The NFL Substance Abuse Policy can be a bit tricky to navigate. Here is a simplified breakdown of the policy and how its progressive discipline works.
It’s not just injuries keeping players off the field these days, it’s also suspensions. Since the NFL Substance Abuse Policy is accounting for an increasingly large slice of the Suspension Pie, it’s probably a good idea to take a deeper look into it.
A suspension can make or break a season, a career, or even a team. While actions that unfairly tip the competitive balance in one’s favor make perfect sense (aka cheating), it’s the off-the-field non-football related offenses that leave many of us scratching our heads.
The NFL and NFLPA understand this and that’s why they developed an objective substance abuse policy to govern the matter. The NFL Substance Abuse Policy is broken down into two main categories:
- Performance Enhancing Drugs
- Recreational Drugs
Since Performance Enhancing Drugs are largely understood, supported, and less controversial, we’ll focus on the recreational drugs here today. Just like the NFL Substance Abuse Policy as a whole, the drugs that can be tested for are limited to an agreed upon list, known as the “NFL Drug Panel”. This is limited to:
- Benzoylecognine (cocaine) ≥ 150 ng/mL
- Delta 9-THC-carboxylic acid (marijuana) ≥ 35 ng/mL
- Amphetamine and its analogues ≥ 300 ng/mL
- Opiates (total morphine and codeine) ≥ 300 ng/mL
- Opioids (e.g., hydrocodone, oxycodone) ≥ 300 ng/mL
- Phencyclidine (PCP) ≥ 25 ng/mL
- Methylenedioxymethamphetamine (“MDMA”) and its analogues ≥ 200 ng/mL
- Alcohol ≥ .06 g/dl (%)
Most recreational drugs fall into these categories and as drugs develop, the NFL and NFLPA adjust the NFL Drug Panel accordingly (during negotiations). Keep in mind, many prescription drugs are in violation of this policy and require league approval (with a prescription) to avoid failed tests on seemingly innocent medications.
All testing is done through urine samples. Two samples are taken, with the first one tested immediately and second one being used to verify. Collection of samples is done by a professional and the results are confidential.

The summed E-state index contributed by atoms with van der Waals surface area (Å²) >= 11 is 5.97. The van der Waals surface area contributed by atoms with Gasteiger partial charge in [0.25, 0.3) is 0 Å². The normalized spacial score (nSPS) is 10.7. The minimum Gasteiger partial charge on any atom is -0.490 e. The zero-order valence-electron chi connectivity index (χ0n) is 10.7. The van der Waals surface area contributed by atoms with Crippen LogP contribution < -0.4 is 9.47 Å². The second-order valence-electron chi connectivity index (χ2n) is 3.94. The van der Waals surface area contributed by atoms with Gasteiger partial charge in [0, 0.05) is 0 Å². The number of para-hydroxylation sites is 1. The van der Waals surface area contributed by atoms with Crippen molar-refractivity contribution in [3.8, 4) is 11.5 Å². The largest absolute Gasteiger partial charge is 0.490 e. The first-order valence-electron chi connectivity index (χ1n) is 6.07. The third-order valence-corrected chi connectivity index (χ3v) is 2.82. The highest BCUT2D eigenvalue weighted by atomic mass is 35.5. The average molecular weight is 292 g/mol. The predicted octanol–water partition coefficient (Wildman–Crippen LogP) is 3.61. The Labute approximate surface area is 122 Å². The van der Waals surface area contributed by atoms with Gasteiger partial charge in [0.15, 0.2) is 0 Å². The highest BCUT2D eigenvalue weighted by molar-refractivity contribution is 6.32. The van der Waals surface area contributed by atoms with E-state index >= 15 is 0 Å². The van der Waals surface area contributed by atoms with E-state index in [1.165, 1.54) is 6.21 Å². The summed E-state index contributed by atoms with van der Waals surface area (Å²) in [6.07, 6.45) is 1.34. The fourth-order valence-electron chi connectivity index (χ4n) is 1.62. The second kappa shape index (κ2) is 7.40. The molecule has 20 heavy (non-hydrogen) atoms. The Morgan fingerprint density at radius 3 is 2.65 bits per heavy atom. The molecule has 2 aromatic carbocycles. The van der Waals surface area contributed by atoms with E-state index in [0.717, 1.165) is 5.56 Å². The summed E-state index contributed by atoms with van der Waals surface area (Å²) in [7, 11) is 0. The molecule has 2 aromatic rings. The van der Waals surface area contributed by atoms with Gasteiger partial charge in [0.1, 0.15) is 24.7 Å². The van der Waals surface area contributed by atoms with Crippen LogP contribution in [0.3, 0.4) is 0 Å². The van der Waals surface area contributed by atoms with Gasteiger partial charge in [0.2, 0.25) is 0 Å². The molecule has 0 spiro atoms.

Players and teams are informed of failed tests that have been confirmed by sample B. Other teams and the outside public are not informed of failed tests until a suspension has been issued.
Frequency of Testing
The NFL wastes no time in testing their applicant pool. As soon as the NFL Combine, a player can (and will) be tested. In the preseason as well, each player will be tested. If you pass those, then it’s smooth sailing the rest of the way (provided the player’s contract doesn’t have special stipulations).
But if you fail, you enter the three stage intervention program where the NFL could test you at any time and up to 10 times per month.
Three Stage Intervention Program
- Stage One
Stage One lasts for up to 90 days. It’s specifically designed to work with the individual player and his specific circumstances. This will include regular testing and could include intervention and/or treatment.
Fines are used as punishments for failed tests and also noncompliance with the specific treatment or plan. If a player completes Stage One without incident, he is released from the Intervention Program. If the player fails tests and/or refuses the treatment plan, then he will advance to Stage Two
- Stage Two
Stage Two will last either 24 months or two full seasons, whichever is shorter. Players can be tested, unannounced, up to 10 times per month. Fines and suspensions are issued for failed tests ranging from two to six games depending on the violation. In Stage Two, marijuana is treated differently than other drugs and carries more leniencies.
Upon completion of Stage Two, the player exits the Intervention Program with a blank slate and is treated like every other player in good standing. If the player fails Stage Two then he advances to Stage Three.
- Stage Three
Stage Three can last for the player’s entire career. A single offense in Stage Three can result in banishment from the NFL. If the violation is marijuana, the first offence will be for 10 games and banishment will follow for subsequent offences. Reinstatement will be considered by the league commissioner (Roger Goodell) after a year.
As stated earlier, the NFL, as per the CBA, must keep all positive tests confidential. Often times, fans and media can read between the lines when suspensions are issued but the NFL does a very good job staying tight-lipped on substance abuse violations.
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It’s been said before, people would be shocked to see how many players have spent time in the Intervention Program at one time or another. But without NFL confirmation, it’s really just hearsay.
We do know that as drugs change, laws change, and social tolerance changes, so does the NFL Substance Abuse Policy. Lightening attitudes towards marijuana have been reflective in fines and suspensions.
Hopefully this shed some more light on a fairly murky issue that, sadly, impacts every NFL team.
After reading it in its entirety, it become glaringly apparent that penalties are very easily avoidable by ways other than abstention (just be safe in offseason and preseason and you’re golden). Consequently, it’s difficult to feel bad for anyone who has actually reached the suspension level of discipline.
I encourage everyone to take a look on their own at the NFL Substance Abuse Policy, here.
Disclaimer: I simplified it as much as possible but since interpretation and paraphrasing were involved, it is possible mistakes were unintentionally made.